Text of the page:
Dr. Rebecca Blustein: Stay on top of the process – don’t leave your apps until the last minute (secondaries included).
Cydney Foote: I often hear applicants say “I thought the admissions committee would want to hear about _____” (fill in the blank with research, a medical mission, or a leadership role). But those are not what the admissions committee wants to hear – they want to hear about you. You are the topic, and your experiences are simply ways to demonstrate that you have the qualities that medical schools want.
Dr. Herman Gordon: Appreciate your audience. Admissions reviewers use your personal statement to get to know you as a person. They want to hear your voice. So talk to them. Craft your statement carefully so that admissions reviewers understand the arc of your life: where you’ve come from, who you are now, and who you want to be.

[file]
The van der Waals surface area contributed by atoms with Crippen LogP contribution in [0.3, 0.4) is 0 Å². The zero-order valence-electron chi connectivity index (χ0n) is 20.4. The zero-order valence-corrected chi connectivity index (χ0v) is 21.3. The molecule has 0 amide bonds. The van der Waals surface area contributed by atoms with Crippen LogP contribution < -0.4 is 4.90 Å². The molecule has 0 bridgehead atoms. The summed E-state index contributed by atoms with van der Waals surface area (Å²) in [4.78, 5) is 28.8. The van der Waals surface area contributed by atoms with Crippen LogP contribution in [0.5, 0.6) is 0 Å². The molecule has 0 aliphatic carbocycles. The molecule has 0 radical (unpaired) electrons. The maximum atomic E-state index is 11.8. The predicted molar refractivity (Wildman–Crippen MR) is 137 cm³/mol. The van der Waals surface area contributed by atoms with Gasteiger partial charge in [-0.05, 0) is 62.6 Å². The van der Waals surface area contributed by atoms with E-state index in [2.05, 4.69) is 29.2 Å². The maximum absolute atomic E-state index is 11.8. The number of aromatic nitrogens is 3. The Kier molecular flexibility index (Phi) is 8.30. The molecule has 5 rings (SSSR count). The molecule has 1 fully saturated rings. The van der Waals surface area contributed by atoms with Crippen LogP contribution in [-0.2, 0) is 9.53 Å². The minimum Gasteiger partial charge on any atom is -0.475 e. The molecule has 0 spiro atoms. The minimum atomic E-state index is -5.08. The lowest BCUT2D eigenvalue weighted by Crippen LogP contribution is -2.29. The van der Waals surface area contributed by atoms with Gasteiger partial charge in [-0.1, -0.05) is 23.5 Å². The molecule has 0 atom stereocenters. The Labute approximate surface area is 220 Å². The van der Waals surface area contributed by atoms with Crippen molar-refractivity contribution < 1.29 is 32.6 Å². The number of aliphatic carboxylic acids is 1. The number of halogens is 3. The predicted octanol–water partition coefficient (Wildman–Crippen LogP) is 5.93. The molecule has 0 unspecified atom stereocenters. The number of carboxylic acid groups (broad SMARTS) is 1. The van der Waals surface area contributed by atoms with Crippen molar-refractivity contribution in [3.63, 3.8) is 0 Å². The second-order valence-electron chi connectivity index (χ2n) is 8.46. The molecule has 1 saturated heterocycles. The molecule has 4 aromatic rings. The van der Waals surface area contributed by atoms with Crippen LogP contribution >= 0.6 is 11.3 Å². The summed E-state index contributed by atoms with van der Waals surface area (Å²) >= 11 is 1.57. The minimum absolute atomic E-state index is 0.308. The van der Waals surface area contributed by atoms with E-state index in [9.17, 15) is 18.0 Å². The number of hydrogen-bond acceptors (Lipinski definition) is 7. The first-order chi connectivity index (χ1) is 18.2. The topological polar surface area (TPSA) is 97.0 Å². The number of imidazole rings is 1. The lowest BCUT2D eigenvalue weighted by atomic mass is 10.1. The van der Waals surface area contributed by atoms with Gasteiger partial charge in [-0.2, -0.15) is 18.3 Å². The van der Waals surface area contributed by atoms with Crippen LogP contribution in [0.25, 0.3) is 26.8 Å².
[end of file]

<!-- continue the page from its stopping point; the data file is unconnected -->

Alicia Nimonkar: Journal every day to increase your writing stamina. The application process involves more writing than most students expect and it catches them off guard. Writing a little more every day can make the process flow more smoothly but also give you an opportunity to self reflect and celebrate the process.
Jessica Pishko: Med schools don’t need you; you need them. Tell the school why they should want you, not what you want the school to give you.
Dr. Barry Rothman: The fastest way to med school is slowly. Many students feel an urgency to apply, and wind up applying prematurely. You’ll be a stronger applicant if you take your time and live a balanced life, even if that means applying a year later.
Have you started the med school application process yet? What’s your top piece of advice for fellow applicants? We’d love to hear your tips!